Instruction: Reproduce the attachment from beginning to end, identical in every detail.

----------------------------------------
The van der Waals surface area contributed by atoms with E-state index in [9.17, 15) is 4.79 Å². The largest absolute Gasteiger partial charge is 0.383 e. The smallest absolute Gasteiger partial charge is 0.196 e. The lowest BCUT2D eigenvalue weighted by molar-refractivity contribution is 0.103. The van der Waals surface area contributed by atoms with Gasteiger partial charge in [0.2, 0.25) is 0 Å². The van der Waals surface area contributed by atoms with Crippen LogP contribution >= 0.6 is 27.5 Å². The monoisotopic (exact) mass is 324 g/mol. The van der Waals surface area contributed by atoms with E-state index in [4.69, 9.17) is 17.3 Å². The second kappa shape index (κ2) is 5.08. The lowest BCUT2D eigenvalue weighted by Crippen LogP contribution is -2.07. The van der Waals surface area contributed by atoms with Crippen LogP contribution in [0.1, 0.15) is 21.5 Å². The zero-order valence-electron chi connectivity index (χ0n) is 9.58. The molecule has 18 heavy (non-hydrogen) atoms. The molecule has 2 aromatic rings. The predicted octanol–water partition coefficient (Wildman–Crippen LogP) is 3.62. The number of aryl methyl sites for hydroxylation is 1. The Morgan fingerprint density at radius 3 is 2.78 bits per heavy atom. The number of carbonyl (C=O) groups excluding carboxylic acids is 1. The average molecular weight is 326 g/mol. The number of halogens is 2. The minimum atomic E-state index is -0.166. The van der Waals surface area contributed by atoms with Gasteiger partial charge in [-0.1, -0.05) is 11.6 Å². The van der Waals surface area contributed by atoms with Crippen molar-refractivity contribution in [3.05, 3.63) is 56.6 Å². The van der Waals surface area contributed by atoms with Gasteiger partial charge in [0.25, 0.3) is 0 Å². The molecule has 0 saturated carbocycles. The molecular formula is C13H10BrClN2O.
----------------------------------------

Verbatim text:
The van der Waals surface area contributed by atoms with E-state index in [9.17, 15) is 4.79 Å². The largest absolute Gasteiger partial charge is 0.383 e. The smallest absolute Gasteiger partial charge is 0.196 e. The lowest BCUT2D eigenvalue weighted by molar-refractivity contribution is 0.103. The van der Waals surface area contributed by atoms with Gasteiger partial charge in [0.2, 0.25) is 0 Å². The van der Waals surface area contributed by atoms with Crippen LogP contribution >= 0.6 is 27.5 Å². The monoisotopic (exact) mass is 324 g/mol. The van der Waals surface area contributed by atoms with E-state index in [4.69, 9.17) is 17.3 Å². The second kappa shape index (κ2) is 5.08. The lowest BCUT2D eigenvalue weighted by Crippen LogP contribution is -2.07. The van der Waals surface area contributed by atoms with Crippen LogP contribution in [0.1, 0.15) is 21.5 Å². The zero-order valence-electron chi connectivity index (χ0n) is 9.58. The molecule has 18 heavy (non-hydrogen) atoms. The molecule has 2 aromatic rings. The predicted octanol–water partition coefficient (Wildman–Crippen LogP) is 3.62. The number of aryl methyl sites for hydroxylation is 1. The Morgan fingerprint density at radius 3 is 2.78 bits per heavy atom. The number of carbonyl (C=O) groups excluding carboxylic acids is 1. The average molecular weight is 326 g/mol. The number of halogens is 2. The minimum atomic E-state index is -0.166. The van der Waals surface area contributed by atoms with Gasteiger partial charge in [-0.1, -0.05) is 11.6 Å². The van der Waals surface area contributed by atoms with Crippen molar-refractivity contribution in [3.05, 3.63) is 56.6 Å². The van der Waals surface area contributed by atoms with Gasteiger partial charge in [0.25, 0.3) is 0 Å². The molecule has 0 saturated carbocycles. The molecular formula is C13H10BrClN2O.